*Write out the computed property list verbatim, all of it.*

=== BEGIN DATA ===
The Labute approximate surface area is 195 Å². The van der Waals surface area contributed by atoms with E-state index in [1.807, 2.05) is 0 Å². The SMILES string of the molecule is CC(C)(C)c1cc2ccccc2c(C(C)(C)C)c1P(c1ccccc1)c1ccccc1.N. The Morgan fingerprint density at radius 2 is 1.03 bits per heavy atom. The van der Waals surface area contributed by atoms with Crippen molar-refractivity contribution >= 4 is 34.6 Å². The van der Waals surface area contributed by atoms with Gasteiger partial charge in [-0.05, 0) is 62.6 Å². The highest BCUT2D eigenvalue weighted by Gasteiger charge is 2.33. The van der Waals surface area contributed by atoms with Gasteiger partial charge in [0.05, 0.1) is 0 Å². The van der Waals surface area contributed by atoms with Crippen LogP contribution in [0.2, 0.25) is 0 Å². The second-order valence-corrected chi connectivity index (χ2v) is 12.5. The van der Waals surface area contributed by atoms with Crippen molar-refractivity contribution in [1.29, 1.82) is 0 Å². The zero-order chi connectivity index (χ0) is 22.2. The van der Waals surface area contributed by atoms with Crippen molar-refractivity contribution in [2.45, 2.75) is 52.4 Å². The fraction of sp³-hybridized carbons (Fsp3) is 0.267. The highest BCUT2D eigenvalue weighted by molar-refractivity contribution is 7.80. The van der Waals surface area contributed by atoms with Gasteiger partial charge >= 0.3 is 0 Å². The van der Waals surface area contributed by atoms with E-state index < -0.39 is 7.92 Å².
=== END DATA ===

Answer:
The Labute approximate surface area is 195 Å². The van der Waals surface area contributed by atoms with E-state index in [1.807, 2.05) is 0 Å². The SMILES string of the molecule is CC(C)(C)c1cc2ccccc2c(C(C)(C)C)c1P(c1ccccc1)c1ccccc1.N. The Morgan fingerprint density at radius 2 is 1.03 bits per heavy atom. The van der Waals surface area contributed by atoms with Crippen molar-refractivity contribution >= 4 is 34.6 Å². The van der Waals surface area contributed by atoms with Gasteiger partial charge in [-0.05, 0) is 62.6 Å². The highest BCUT2D eigenvalue weighted by Gasteiger charge is 2.33. The van der Waals surface area contributed by atoms with Gasteiger partial charge in [0.05, 0.1) is 0 Å². The van der Waals surface area contributed by atoms with Crippen LogP contribution in [0.2, 0.25) is 0 Å². The second-order valence-corrected chi connectivity index (χ2v) is 12.5. The van der Waals surface area contributed by atoms with Crippen molar-refractivity contribution in [1.29, 1.82) is 0 Å². The zero-order chi connectivity index (χ0) is 22.2. The van der Waals surface area contributed by atoms with Crippen molar-refractivity contribution in [2.45, 2.75) is 52.4 Å². The fraction of sp³-hybridized carbons (Fsp3) is 0.267. The highest BCUT2D eigenvalue weighted by molar-refractivity contribution is 7.80. The van der Waals surface area contributed by atoms with Gasteiger partial charge >= 0.3 is 0 Å². The van der Waals surface area contributed by atoms with E-state index < -0.39 is 7.92 Å².